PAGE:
Maybe there needs to be stricter prescriptive guidelines? I mean, running out of effective treatment options or creating "superbugs" has the potential to outpace the opioid crisis as a public health menace. It certainly seems like practitioners can't prescribe those "like they used to".
  9. by   KatieMI
    Quote from Jedrnurse
    Maybe there needs to be stricter prescriptive guidelines? I mean, running out of effective treatment options or creating "superbugs" has the potential to outpace the opioid crisis as a public health menace. It certainly seems like practitioners can't prescribe those "like they used to".
    The guidelines are pretty strict already. The problem is, like 9 out of 10 patients do not care about any of them. They do not care about very possible event of shutting down a single office for 50 miles around due to their constant demands to get "somethin' good for my pain, my anxiety, my fear and my sleep" (meaning you know what type of stuff). And this is a REAL possibility. Do you think they suddenly will care for one more issue?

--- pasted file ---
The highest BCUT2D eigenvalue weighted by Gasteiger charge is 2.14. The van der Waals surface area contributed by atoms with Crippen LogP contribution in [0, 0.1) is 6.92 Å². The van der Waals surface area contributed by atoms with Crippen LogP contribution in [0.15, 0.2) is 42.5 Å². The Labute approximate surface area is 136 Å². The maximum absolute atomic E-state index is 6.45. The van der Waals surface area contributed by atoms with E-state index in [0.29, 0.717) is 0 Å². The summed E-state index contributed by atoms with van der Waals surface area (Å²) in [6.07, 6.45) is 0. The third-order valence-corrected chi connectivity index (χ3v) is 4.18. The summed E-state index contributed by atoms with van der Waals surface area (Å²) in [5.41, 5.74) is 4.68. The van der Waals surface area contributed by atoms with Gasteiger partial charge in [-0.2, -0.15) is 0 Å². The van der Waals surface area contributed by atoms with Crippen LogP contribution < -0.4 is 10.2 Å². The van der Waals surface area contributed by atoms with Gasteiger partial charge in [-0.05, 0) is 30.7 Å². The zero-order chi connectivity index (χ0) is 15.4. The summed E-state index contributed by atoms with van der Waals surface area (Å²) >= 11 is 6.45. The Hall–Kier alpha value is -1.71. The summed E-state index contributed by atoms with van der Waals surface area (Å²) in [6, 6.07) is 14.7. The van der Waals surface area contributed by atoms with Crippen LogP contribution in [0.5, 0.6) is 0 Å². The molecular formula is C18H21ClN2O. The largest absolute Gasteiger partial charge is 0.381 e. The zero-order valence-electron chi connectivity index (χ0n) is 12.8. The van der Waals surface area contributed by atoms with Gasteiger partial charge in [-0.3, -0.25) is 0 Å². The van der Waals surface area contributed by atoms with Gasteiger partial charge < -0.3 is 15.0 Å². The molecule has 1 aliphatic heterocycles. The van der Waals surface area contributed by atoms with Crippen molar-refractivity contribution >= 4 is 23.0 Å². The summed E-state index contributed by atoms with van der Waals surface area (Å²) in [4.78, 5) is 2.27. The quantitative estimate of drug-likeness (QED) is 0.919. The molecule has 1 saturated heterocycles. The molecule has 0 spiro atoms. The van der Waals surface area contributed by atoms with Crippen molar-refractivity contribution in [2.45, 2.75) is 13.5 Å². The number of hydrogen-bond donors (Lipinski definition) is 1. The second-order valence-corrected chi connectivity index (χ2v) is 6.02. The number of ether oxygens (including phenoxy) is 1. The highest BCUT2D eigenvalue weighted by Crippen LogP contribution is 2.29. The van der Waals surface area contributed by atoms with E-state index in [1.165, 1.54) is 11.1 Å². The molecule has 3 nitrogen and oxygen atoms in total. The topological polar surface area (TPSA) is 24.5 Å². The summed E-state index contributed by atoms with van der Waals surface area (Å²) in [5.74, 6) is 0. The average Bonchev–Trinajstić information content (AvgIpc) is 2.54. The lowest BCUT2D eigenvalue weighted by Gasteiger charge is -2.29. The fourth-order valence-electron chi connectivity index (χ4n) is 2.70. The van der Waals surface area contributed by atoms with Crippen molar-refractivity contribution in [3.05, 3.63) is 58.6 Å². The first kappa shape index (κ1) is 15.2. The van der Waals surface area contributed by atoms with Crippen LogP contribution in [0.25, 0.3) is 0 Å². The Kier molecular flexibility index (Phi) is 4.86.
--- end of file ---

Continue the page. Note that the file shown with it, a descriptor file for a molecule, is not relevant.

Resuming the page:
The thing is, WE providers created this and other problems. WE made patients "customers" who behave toward health care providers like toward waitressing staff in quick order diner. Now, of course, we are not happy with it, but now it is again up to us to change it, and that will be WAY more difficult.

    With patients I have developed trust, I do not throw scripts. I spend quite more time (which greatly reduces my "productivity") to explain them that sneezing in cold weather is normal, for one example. Sometimes I even give them script for Zpack and tell not to fill it till if they do not get better in 3 to 4 days. They accept it because they trust me to begin with.